The Stakeholder Advisory Group that will co-design Queensland’s waste management strategy has held its first meeting in Brisbane.
Environment Minister Leeanne Enoch said the group would provide strategic advice to the Palaszczuk Government to help inform a comprehensive resource recovery, recycling and waste management strategy.
Among the issues before it were a report into the transport of waste into Queensland, led by Justice Peter Lyons and the Queensland Treasury Corporation report into economic opportunities in Queensland’s waste industry, Ms Enoch said.
“It is this consultative process that will help determine the most appropriate mechanisms for the waste strategy, including a waste levy that will have measures in place to avoid costs for Queensland households,” she said.
The Stakeholder Advisory Group consists of representatives from across the waste industry and key business groups, including Local Government Association of Queensland, Australian Council of Recycling, Waste Recycling Industry Association (Queensland), Waste Management Association of Australia, Sustainable Business Australia, Australian Industry Group, Chamber of Commerce Industry Queensland and Master Builders Association Queensland.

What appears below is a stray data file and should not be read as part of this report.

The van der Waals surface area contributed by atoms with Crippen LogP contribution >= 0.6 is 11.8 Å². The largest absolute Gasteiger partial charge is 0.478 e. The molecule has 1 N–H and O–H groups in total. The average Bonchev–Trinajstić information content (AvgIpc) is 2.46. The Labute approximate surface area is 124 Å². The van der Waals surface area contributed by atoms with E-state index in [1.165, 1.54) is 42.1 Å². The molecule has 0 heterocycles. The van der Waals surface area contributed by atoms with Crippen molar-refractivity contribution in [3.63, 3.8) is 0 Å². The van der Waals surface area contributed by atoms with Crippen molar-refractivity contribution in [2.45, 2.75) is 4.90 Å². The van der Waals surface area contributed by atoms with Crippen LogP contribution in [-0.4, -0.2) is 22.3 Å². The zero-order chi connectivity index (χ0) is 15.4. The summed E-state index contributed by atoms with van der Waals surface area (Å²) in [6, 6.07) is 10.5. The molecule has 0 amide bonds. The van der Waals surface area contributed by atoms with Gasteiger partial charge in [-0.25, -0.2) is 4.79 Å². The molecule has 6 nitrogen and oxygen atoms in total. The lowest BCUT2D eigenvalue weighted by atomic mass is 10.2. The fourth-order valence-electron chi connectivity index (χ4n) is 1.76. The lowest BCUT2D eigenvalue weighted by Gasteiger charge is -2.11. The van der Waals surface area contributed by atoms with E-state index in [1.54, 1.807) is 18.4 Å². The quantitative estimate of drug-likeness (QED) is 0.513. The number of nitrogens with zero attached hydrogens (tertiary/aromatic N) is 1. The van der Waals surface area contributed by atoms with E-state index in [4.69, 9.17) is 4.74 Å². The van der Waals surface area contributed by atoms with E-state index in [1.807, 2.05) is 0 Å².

Ms Enoch said it was important to go through a collaborative and consultative process to develop the best framework for Queensland.
“Not only do we need to stop the interstate trucks, we also need to direct waste away from landfill and look at how we manage waste in our state for the long term,” she said.
Local Government Association of Queensland President and Sunshine Coast Mayor Mark Jamieson said on Tuesday that the LGAQ would not accept a waste levy system that left households worse off.
Cr Jamieson said councils and the LGAQ would be insisting that all funds raised from the levy be channelled back to local governments to support new waste management solutions.
He said China’s decision to ban imports of certain recyclable materials was already impacting the existing business model for recyclable waste, with some councils starting to stockpile recyclable material and facing big losses of income.
“At the same time, we know the technology to progress to a true zero waste future now exists,” he said.
“Now is the time to invest in the infrastructure that can make this happen.”
Cr Jamieson said this must be done as a genuine partnership between the three tiers of government.